Once you hit 60, it’s time to take ‘carpe diem’ seriously
December 24, 2015
November 30, 2015 10:07 AM ET
While everyone knows we are living a lot longer than we did half a century ago, we are not living much healthier. By some measures, we might even be losing ground. A healthy 50-year-old male has roughly a chance in 2 of not making it to 70 without dying or incurring one of the following 14 critical illnesses:
- Life-threatening cancer
- Benign brain tumour
- Early stage malignant melanoma
- Early stage prostate cancer
- Acute myocardial infarction
- Coronary artery bypass graft
- Coronary angioplasty
- Heart valve replacement
- Aorta surgery
- Kidney failure
- Alzheimer’s disease
- Parkinson’s disease
- Loss of independent existence
The accompanying table shows the percentage of healthy people who will experience one of these critical illnesses (or die) in each 10-year span starting at age 50. While it should come as no surprise that the risk of death or critical illness rises with age, the steepness of the rise is shocking.
The table shows, for instance, that out of 100 healthy 60-year-old men, 36 will either suffer a critical illness or die before they turn 70. After age 70, the incidence of disease or death climbs exponentially. The numbers are better for women, but ultimately no one is unscathed.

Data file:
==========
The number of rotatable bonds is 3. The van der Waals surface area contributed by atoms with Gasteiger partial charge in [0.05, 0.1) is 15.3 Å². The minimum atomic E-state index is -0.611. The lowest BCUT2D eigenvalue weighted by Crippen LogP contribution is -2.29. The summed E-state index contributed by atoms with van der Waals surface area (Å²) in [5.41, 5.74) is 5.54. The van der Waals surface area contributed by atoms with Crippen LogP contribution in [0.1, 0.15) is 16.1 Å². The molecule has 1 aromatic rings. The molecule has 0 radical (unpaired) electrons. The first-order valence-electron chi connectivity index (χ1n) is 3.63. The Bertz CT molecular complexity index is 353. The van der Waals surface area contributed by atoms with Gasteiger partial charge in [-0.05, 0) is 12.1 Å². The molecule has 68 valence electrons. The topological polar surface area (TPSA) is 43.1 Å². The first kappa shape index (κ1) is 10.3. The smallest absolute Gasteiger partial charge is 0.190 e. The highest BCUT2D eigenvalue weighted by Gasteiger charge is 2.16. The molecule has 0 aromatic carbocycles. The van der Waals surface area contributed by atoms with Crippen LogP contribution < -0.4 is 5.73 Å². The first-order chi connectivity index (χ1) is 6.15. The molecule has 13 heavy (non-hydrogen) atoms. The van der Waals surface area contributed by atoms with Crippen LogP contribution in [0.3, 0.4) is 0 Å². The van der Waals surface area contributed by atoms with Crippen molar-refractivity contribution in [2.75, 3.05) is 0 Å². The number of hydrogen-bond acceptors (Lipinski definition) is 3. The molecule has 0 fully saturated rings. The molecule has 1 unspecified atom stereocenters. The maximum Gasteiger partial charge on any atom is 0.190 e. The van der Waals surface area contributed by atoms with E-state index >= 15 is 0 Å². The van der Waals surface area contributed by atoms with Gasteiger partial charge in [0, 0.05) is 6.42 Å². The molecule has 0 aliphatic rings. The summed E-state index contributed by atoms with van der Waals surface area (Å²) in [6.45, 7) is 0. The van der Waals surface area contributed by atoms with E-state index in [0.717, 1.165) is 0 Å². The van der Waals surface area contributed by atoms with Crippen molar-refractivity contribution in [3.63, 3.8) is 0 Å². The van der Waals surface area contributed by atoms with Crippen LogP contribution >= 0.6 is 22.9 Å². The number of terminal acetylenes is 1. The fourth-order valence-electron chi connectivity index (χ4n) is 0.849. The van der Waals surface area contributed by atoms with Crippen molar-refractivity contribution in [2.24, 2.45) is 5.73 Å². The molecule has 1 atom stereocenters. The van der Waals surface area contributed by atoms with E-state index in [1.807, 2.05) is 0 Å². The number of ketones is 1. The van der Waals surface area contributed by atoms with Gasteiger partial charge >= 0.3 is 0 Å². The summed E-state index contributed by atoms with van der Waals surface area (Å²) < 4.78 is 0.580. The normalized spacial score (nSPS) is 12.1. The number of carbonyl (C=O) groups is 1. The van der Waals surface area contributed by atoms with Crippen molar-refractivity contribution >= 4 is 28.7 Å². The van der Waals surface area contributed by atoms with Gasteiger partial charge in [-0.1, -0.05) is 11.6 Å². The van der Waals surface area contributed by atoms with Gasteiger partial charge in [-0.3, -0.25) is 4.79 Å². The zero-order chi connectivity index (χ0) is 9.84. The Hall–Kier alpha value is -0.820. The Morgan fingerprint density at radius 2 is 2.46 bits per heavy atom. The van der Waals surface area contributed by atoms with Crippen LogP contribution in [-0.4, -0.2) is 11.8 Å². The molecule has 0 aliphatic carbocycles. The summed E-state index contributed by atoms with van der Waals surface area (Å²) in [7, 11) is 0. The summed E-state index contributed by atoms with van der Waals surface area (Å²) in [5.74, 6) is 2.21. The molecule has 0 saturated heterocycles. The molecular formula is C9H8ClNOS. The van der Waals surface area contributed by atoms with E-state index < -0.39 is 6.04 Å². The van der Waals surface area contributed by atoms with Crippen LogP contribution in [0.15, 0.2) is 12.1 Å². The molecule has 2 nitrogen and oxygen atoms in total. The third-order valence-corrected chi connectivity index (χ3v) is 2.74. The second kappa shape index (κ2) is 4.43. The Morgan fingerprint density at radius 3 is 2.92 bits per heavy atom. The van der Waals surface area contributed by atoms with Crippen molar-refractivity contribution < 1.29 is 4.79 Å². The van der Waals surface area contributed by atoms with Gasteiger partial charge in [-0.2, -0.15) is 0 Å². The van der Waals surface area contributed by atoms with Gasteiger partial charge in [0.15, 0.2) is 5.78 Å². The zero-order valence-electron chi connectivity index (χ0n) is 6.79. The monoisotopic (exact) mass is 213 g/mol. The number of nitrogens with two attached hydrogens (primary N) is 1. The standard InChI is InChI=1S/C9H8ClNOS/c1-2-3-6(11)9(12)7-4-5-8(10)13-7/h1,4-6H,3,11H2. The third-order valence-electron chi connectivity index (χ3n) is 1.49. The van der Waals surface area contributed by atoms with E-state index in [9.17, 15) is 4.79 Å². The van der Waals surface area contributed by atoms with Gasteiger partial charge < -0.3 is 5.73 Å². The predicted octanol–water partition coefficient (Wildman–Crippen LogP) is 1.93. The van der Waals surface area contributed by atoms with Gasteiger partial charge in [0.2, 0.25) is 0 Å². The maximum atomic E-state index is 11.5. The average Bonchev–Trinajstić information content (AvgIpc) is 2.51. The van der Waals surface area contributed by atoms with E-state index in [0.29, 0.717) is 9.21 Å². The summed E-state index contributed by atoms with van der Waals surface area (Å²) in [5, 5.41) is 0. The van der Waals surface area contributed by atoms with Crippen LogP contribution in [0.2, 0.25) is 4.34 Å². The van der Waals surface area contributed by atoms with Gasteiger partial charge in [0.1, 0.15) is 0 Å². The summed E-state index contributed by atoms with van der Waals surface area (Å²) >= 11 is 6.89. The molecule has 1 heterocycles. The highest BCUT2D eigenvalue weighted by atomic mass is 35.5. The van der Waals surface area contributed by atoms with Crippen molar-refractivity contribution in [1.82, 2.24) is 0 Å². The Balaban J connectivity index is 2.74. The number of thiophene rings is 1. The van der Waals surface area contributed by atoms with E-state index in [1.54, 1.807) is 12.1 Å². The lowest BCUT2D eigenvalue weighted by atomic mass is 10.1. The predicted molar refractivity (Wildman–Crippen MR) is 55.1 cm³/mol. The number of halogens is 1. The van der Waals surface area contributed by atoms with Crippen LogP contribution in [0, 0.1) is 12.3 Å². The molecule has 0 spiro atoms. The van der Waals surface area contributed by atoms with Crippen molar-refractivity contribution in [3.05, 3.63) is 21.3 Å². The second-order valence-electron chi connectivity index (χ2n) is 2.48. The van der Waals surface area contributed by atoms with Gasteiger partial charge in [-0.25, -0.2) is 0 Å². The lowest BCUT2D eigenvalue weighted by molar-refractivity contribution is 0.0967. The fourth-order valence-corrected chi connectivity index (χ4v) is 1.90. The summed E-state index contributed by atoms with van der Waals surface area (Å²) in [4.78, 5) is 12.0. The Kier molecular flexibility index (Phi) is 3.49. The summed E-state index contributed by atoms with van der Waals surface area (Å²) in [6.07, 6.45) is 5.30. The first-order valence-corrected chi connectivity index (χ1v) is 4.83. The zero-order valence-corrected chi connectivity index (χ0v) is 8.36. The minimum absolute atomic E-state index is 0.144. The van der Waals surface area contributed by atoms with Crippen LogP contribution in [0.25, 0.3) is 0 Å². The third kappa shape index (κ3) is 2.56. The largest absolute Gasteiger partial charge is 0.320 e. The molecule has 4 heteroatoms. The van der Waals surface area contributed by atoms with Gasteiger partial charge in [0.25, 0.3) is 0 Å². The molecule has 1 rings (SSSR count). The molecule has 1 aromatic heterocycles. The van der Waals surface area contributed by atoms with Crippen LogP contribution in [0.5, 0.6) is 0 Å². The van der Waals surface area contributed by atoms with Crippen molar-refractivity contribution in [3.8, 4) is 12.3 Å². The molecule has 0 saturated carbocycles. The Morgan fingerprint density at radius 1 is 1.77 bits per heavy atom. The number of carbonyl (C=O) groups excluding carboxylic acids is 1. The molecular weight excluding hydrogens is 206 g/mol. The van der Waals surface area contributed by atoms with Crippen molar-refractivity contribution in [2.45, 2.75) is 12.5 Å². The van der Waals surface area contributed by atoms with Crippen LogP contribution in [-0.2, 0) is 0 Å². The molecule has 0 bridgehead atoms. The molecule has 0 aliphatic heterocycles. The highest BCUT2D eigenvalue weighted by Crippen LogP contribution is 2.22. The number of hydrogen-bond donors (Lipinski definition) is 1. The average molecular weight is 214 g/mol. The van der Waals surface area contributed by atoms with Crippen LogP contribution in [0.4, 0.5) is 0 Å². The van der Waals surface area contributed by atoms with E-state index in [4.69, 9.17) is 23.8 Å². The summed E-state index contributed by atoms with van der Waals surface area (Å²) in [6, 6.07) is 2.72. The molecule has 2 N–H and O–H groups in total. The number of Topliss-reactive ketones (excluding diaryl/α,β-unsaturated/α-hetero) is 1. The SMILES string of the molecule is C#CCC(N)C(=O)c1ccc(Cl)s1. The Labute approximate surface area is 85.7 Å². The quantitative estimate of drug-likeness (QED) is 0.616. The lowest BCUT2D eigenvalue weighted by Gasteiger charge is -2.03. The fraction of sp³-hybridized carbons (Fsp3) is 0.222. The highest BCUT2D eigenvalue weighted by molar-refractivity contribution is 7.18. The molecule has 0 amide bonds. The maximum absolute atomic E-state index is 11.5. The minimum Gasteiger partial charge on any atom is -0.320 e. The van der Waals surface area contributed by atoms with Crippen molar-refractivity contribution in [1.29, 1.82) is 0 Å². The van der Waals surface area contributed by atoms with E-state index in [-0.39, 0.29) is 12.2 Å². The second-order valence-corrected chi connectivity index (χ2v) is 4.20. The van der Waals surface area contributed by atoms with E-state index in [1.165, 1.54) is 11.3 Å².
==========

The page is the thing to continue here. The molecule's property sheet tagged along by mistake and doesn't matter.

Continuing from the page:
A 50-year-old man today can expect to live to about 87. For women, life expectancy is even longer. That might give the impression you have a lot of time in retirement to do the things you have always yearned to do, but life expectancy does not tell you how many healthy years of life you have remaining. What is more important as you plan your retirement is to know your disability-free life expectancy (DFLE).
While hard statistics are not kept on DFLE, it can be approximated by applying the critical illness tables. Measured from age 50, the disability-free life expectancy of a Canadian male is very close to 70, a figure that is consistent with European statistics. This comes as sobering news if you plan to retire at 65!
The U.S. statistics are equally bleak and, moreover, they are trending in the wrong direction. The U.S. National Health Interview Survey that was conducted in 1998 showed that both men and women aged 65 could expect to live at least seven of their remaining years with some disease (this survey is based on self-reporting).
The same survey was conducted again 8 years later and while total life expectancy went up, the number of healthy years actually declined for both men and women — a 65-year-old man in 2006 could expect to spend more than half his remaining time with at least one disease.
While heredity is responsible for some of the illness, it does not explain why the number of unhealthy years is increasing. Much of the unhealthy trend reflects the lifestyle decisions we make, with the main culprits being obesity and smoking, even though the latter is on the wane.
What does one do with this information? First and foremost, you should take control of your own life by making lifestyle changes. If you eat better, exercise regularly and stop smoking, it will not only increase your life expectancy, it can increase your disability-free life expectancy even more.
The second action to consider is to re-evaluate your retirement plans on the basis of your disability-free life expectancy rather than your total life expectancy. Based on your DFLE, you might decide to retire sooner, spend more money in your 60s and reconfigure how you spend your time while you still have your health. The words carpe diem apply at any age, but never more so than when you turn 60.